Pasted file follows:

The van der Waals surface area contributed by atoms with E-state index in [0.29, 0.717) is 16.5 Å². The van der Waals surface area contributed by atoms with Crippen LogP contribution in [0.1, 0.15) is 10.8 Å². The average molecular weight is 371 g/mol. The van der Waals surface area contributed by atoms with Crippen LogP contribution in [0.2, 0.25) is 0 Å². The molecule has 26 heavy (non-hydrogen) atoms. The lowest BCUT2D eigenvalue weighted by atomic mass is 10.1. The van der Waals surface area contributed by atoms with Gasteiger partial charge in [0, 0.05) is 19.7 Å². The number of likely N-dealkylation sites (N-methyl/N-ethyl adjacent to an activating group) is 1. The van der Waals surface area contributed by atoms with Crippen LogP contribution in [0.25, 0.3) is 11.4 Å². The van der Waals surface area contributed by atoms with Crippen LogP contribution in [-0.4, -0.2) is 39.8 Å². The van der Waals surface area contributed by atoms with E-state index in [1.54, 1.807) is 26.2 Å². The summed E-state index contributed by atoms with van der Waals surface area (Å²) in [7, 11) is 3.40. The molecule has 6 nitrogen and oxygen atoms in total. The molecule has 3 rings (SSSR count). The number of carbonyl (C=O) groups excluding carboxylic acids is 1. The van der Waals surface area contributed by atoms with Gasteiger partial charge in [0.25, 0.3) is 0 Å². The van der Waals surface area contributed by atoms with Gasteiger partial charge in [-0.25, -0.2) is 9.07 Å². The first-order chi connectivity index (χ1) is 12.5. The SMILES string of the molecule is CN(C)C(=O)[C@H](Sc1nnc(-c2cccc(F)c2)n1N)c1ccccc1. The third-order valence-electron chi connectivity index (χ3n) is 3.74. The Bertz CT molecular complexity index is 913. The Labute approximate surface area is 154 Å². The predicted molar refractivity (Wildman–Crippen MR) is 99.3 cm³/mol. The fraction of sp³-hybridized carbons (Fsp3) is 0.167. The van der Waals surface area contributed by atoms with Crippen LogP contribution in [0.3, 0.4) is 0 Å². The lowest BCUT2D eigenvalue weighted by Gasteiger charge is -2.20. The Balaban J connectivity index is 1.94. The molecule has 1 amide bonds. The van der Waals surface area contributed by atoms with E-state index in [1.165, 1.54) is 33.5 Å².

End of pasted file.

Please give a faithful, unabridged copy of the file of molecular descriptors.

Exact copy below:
The van der Waals surface area contributed by atoms with E-state index in [0.29, 0.717) is 16.5 Å². The van der Waals surface area contributed by atoms with Crippen LogP contribution in [0.1, 0.15) is 10.8 Å². The average molecular weight is 371 g/mol. The van der Waals surface area contributed by atoms with Crippen LogP contribution in [0.2, 0.25) is 0 Å². The molecule has 26 heavy (non-hydrogen) atoms. The lowest BCUT2D eigenvalue weighted by atomic mass is 10.1. The van der Waals surface area contributed by atoms with Gasteiger partial charge in [0, 0.05) is 19.7 Å². The number of likely N-dealkylation sites (N-methyl/N-ethyl adjacent to an activating group) is 1. The van der Waals surface area contributed by atoms with Crippen LogP contribution in [0.25, 0.3) is 11.4 Å². The van der Waals surface area contributed by atoms with Crippen LogP contribution in [-0.4, -0.2) is 39.8 Å². The van der Waals surface area contributed by atoms with E-state index in [1.54, 1.807) is 26.2 Å². The summed E-state index contributed by atoms with van der Waals surface area (Å²) in [7, 11) is 3.40. The molecule has 6 nitrogen and oxygen atoms in total. The molecule has 3 rings (SSSR count). The number of carbonyl (C=O) groups excluding carboxylic acids is 1. The van der Waals surface area contributed by atoms with Gasteiger partial charge in [0.25, 0.3) is 0 Å². The van der Waals surface area contributed by atoms with Gasteiger partial charge in [-0.25, -0.2) is 9.07 Å². The first-order chi connectivity index (χ1) is 12.5. The SMILES string of the molecule is CN(C)C(=O)[C@H](Sc1nnc(-c2cccc(F)c2)n1N)c1ccccc1. The third-order valence-electron chi connectivity index (χ3n) is 3.74. The Bertz CT molecular complexity index is 913. The Labute approximate surface area is 154 Å². The predicted molar refractivity (Wildman–Crippen MR) is 99.3 cm³/mol. The fraction of sp³-hybridized carbons (Fsp3) is 0.167. The van der Waals surface area contributed by atoms with Crippen LogP contribution in [0.3, 0.4) is 0 Å². The lowest BCUT2D eigenvalue weighted by Gasteiger charge is -2.20. The Balaban J connectivity index is 1.94. The molecule has 1 amide bonds. The van der Waals surface area contributed by atoms with E-state index in [1.165, 1.54) is 33.5 Å².